Class of 2015 Brings Variety of Experience to Law School
A paratrooper, an Arabic linguist and a journalist — and that's the resume of just one student in the University of Virginia School of Law's Class of 2015.
The Law School's 356 first-year students, who started classes this week, bring a wealth of diverse experiences to UVA, though they share the common goal of studying law.
Members of the class, chosen from a pool of more than 6,100 applicants, earned a median undergraduate GPA of 3.87 and received a median LSAT score of 170. First-years come from 43 states, the District of Columbia and three foreign countries, and attended 150 undergraduate institutions. Forty-five percent are women and 21 percent identify themselves as minorities. Most — 66 percent — have work experience after college (an average of two years), and 7 percent of the class holds graduate degrees. (Full Class Profile)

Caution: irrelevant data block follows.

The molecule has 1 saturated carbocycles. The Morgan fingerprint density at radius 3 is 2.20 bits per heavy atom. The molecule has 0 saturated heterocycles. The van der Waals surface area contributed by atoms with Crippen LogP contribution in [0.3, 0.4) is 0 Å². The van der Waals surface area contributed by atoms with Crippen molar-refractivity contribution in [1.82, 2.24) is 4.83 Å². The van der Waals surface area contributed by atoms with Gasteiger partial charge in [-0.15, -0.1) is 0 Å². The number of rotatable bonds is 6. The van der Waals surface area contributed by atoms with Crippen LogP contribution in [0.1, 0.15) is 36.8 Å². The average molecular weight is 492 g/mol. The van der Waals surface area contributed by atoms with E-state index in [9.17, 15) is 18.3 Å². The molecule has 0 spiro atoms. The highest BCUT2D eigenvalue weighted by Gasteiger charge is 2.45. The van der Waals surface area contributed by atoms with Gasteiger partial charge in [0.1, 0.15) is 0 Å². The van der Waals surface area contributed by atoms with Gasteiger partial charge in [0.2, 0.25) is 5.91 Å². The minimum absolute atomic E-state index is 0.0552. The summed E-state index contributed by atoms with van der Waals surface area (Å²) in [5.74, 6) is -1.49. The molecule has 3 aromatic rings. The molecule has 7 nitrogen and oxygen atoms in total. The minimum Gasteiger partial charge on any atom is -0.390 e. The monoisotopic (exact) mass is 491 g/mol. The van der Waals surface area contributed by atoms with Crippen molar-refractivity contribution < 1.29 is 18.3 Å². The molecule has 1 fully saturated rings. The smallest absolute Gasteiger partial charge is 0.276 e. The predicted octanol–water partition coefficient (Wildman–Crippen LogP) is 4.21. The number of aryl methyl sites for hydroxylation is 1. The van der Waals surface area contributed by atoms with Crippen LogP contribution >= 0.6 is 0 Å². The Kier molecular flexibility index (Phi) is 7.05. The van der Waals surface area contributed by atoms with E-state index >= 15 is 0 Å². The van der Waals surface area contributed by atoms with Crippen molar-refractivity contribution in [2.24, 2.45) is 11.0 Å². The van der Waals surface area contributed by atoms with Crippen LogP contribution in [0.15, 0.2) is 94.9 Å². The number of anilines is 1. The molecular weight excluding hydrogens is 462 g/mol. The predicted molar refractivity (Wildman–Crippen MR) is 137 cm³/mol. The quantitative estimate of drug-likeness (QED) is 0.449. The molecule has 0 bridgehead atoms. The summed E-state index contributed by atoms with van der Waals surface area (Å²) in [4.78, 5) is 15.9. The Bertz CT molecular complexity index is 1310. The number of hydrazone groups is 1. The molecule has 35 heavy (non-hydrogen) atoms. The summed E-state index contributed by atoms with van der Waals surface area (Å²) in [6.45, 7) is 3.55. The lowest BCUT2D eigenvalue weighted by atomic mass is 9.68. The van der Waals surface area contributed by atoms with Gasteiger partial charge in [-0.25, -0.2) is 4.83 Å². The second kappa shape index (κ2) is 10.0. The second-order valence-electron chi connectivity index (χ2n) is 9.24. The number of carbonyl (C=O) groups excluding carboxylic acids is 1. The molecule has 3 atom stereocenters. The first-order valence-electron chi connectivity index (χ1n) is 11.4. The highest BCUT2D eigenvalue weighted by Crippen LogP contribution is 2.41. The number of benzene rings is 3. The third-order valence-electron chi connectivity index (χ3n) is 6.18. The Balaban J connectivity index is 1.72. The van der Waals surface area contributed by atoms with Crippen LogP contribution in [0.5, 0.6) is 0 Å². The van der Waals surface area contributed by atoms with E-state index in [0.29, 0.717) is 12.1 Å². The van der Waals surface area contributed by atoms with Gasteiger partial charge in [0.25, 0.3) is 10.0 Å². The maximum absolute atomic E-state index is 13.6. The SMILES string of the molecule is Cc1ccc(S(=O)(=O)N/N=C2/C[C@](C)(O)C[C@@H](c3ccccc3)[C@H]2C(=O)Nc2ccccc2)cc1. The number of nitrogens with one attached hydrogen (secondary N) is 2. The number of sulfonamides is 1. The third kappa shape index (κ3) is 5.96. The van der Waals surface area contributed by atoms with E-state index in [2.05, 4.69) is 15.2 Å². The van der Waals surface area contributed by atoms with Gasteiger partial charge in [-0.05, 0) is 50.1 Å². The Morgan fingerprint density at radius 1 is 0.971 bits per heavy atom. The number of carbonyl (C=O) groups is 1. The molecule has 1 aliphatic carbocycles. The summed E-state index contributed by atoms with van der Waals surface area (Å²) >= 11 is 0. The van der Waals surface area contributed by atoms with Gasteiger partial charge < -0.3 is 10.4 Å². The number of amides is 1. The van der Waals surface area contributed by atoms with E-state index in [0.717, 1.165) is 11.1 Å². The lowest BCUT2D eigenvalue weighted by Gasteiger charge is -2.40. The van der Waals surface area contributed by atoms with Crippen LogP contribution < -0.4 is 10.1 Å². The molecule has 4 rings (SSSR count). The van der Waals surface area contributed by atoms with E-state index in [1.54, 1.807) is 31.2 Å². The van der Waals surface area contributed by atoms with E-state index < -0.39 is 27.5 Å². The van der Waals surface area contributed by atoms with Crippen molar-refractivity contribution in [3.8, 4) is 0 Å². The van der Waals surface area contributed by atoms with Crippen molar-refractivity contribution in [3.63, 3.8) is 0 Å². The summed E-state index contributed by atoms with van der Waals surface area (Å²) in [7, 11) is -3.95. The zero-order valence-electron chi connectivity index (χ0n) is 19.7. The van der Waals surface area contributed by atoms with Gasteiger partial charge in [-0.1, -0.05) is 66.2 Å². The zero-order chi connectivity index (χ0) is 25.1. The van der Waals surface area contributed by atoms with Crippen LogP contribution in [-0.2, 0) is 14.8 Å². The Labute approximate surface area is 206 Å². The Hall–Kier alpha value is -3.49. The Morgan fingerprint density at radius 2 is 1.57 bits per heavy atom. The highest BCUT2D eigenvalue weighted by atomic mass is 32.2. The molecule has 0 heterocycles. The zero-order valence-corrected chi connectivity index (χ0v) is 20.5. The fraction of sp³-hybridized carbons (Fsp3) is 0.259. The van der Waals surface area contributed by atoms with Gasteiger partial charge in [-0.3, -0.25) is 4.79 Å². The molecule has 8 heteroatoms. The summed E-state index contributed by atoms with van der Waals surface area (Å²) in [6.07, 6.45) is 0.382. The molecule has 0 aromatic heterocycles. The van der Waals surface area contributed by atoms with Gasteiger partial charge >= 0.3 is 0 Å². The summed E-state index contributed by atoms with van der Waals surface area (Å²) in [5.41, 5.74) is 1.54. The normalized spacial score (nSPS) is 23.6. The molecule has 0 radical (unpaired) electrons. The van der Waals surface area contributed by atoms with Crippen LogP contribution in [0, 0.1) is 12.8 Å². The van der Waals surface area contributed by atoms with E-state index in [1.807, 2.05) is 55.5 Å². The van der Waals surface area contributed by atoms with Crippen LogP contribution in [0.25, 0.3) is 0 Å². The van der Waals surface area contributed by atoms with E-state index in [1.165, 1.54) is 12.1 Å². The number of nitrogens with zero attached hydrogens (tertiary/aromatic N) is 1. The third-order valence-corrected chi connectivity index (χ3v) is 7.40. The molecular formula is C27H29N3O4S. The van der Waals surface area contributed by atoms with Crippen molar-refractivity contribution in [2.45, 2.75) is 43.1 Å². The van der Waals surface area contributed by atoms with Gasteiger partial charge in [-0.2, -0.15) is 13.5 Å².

"I have had a wonderful first year as assistant dean for admissions at Virginia Law and thoroughly enjoyed helping to select the members of our fall 2012 entering class from a large and very strong applicant pool," Senior Assistant Dean for Admissions Anne Richard told students during orientation. "The students joining us are an extremely talented and diverse group of individuals. I could not be more proud of 'my' first class. I look forward to watching the members of the Class of 2015 excel in their studies and make great contributions to our law school community and to our profession."
Prior to enrolling at Virginia Law, first-year law student John McGlothlin served as a paratrooper and Arabic linguist in the U.S. Army from 2003 until earlier this year, a military career that included deployments to Iraq and Afghanistan.
McGlothlin also assisted in the evacuation of Libyan rebels from Tripoli, translating for medical personnel while en route to a hospital in Boston.